The associations of SES, obesity, sport activity, and perceived neighborhood environments: Is there a model of environmental injustice penalizing portuguese children?
Article first published online: 4 APR 2013
Copyright © 2013 Wiley Periodicals, Inc.
American Journal of Human Biology
Volume 25, Issue 3, pages 434–436, May/June 2013
How to Cite
Nogueira, H., Gama, A., Mourão, I., Marques, V., Ferrão, M. and Padez, C. (2013), The associations of SES, obesity, sport activity, and perceived neighborhood environments: Is there a model of environmental injustice penalizing portuguese children?. Am. J. Hum. Biol., 25: 434–436. doi: 10.1002/ajhb.22384
- Issue published online: 20 APR 2013
- Article first published online: 4 APR 2013
- Manuscript Accepted: 4 FEB 2013
- Manuscript Revised: 1 FEB 2013
- Manuscript Received: 1 NOV 2012
- Fundação para Ciência e Tecnologia . Grant Number: FCOMP-01–0124-FEDER-007483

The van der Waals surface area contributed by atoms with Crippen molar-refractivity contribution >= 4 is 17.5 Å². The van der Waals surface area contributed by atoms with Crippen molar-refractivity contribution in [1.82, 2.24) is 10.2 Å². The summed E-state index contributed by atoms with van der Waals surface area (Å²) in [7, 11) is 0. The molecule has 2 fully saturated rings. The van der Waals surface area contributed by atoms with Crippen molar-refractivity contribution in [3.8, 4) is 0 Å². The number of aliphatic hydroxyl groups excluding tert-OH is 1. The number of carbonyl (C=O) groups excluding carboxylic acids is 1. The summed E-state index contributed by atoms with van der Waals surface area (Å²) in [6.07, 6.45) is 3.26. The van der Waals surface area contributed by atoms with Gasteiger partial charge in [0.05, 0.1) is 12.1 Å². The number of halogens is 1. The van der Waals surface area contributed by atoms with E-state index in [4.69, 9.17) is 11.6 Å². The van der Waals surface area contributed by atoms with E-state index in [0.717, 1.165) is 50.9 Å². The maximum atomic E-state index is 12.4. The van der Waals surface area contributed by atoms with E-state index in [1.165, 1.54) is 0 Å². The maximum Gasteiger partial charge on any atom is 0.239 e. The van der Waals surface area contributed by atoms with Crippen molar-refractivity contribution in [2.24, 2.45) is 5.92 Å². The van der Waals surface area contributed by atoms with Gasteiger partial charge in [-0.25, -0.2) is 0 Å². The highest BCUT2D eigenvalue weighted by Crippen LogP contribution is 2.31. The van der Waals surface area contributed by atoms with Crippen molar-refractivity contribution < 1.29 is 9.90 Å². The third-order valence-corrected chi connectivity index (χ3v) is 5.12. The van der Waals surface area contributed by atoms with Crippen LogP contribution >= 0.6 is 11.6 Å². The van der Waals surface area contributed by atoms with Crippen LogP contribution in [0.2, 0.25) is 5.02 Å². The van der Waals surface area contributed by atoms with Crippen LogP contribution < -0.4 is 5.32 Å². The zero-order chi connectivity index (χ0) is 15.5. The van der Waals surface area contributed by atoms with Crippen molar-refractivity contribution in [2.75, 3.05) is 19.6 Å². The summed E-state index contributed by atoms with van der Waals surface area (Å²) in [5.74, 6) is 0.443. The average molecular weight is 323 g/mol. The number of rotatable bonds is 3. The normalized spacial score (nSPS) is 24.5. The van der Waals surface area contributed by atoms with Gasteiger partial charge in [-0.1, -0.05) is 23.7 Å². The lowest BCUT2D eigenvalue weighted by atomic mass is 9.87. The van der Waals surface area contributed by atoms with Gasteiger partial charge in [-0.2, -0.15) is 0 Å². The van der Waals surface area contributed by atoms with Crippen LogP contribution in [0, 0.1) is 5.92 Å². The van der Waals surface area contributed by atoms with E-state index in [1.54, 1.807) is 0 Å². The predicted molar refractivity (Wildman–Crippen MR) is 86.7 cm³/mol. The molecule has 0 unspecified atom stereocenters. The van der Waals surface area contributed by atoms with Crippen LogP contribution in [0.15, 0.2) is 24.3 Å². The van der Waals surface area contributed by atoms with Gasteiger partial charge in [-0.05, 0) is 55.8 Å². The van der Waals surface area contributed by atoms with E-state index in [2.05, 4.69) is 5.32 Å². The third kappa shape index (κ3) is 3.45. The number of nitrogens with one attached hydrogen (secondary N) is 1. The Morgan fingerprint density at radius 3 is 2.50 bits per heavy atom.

This study analyses the associations between children's obesity, sports activity (SA), and perceived environmental characteristics with the children's SES.
A sample of 1,885 Portuguese children, aged 3–10 years, living in Coimbra, Portugal, was observed. Weight and height were measured and obesity was defined by age-and sex-specific, BMI cut-off points. Questionnaires included variables on SA levels, SES and parental neighborhood perceptions were done. A CATPCA was performed and two neighborhood dimensions were achieved. The independent associations of SES with obesity, SA and perceived neighborhood dimensions was analyzed using ordered logistic regressions.
Children of low [odds ratio (OR) = 1.76; confidence interval (CI) = 1.25–1.99] and medium SES (OR = 1.57; CI = 1.34–2.33) were more likely to be obese than their high-SES peers, less likely to participate in SA (low SES OR = 0.177; CI = 0.12–0.26; medium SES OR = 0.357; CI = 0.24–0.53), and their parents were less likely to have positive perceptions of their built environment (low SES OR = 0.516; CI = 0.38–0.70; medium SES OR = 0.565; CI = 0.37–0.86).
Obesity increases and SA decreases among children with the lowest SES and these living in neighborhoods with higher perceived risk. This finding suggests a model of environmental injustice, whereby differential access to the neighborhood's resources overlaps with familial socioeconomic disadvantage. Am. J. Hum. Biol. 25:434–436, 2013. © 2013 Wiley Periodicals, Inc.